This past semester I have been student teaching in two middle-school choir classes. It has been an experience. I have learned that all those rehearsal strategies I spent the last two years learning mean nothing if you can't get the students to sit down and be quiet. I have learned that choir students do not want to listen to explanations, they want to sing. I have learned that depending on the mood of the class, a lesson plan can go extremely well or absolutely nowhere. And I have learned that I can and do genuinely love people even if they drive me crazy and even if I sometimes don't know their names.
To the parents of M, who flip houses for a living: please do stop forcing your daughter to switch schools. This is her second this semester, and she has said you may move before Christmas. She is so hard-working and loves being involved, but that is hard when you keep uprooting her.
To the parents of E: at the beginning of the semester I thought your daughter may not speak English, because she was so quiet and shy. But she has an excellent musical ear and picks up her part faster than anyone in the section, and has really blossomed socially. I hope you encourage her continued musical development.
To the parents of H: your son is smarter than he thinks. I hope he realizes that soon.
To the parents of C: your daughter has a beautiful voice, and I hope you allow her to take lessons and that her teachers are aware of the caution needed in working with a young voice.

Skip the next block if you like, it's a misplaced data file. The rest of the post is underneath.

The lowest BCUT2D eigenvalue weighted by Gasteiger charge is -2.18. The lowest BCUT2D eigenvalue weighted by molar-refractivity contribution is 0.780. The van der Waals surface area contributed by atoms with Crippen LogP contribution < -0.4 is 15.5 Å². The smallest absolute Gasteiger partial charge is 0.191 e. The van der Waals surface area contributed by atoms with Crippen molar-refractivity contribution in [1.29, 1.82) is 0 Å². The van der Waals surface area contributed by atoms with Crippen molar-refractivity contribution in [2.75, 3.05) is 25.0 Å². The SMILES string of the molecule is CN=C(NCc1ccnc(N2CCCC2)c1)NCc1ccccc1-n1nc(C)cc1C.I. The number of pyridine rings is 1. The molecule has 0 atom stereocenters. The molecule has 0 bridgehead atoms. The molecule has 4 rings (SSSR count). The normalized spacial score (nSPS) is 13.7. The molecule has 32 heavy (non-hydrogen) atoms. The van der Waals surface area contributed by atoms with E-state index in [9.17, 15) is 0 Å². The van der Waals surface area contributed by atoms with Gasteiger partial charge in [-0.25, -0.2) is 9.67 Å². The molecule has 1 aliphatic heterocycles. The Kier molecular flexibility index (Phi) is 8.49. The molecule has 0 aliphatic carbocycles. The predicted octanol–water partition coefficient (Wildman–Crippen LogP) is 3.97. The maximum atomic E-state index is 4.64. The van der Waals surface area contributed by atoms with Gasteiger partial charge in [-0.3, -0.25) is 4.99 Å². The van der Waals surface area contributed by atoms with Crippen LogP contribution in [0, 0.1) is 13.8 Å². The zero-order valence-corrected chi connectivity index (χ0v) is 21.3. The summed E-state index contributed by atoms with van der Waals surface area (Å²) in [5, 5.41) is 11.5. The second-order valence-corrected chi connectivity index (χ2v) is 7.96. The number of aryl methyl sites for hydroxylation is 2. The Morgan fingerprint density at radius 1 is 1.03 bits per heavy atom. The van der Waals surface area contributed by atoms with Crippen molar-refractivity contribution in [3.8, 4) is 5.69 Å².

To the parents of B: your daughter is incredibly bright, and I hope both you and she realize it. She reminds me often that she does not read music, but I'm starting to think she can read more than she knows, because she picks things up so fast.
To the parents of G: your son has ADD. I know his tendency to be a constant distraction is not malicious, but it does make things very difficult for me. He craves attention and responsibility. Some teachers will not be as forgiving as I am, and it would be a shame for him to end up hating school because he gets in trouble so often.
To the parents of A: your daughter seems to be going through something difficult. I don't know what it is and she hasn't said anything to anyone, but her behavior has drastically changed in the last few weeks. Don't let her just give up.
To the parents of P: your son is a joy to work with. He is always willing to do what I ask and loves singing. I hope you allow him to continue with choir.
To the parents of M and S: your children are in different classes right now, but I hope they somehow end up together. Both are eager beaver singers and would make the cutest choir couple.
To the parents of J: your daughter seems to have been through a lot. When I talk to her I feel like I am talking to an adult, and she defies my requests like one.
To the parents of R: your daughter makes me laugh every day with her no nonsense attitude. Way to raise her.
This is a small fraction of the things I would like to say to the parents of my children. Though I only see them for less than an hour a day, I care about all of them. Your kids are great-be grateful that they are yours.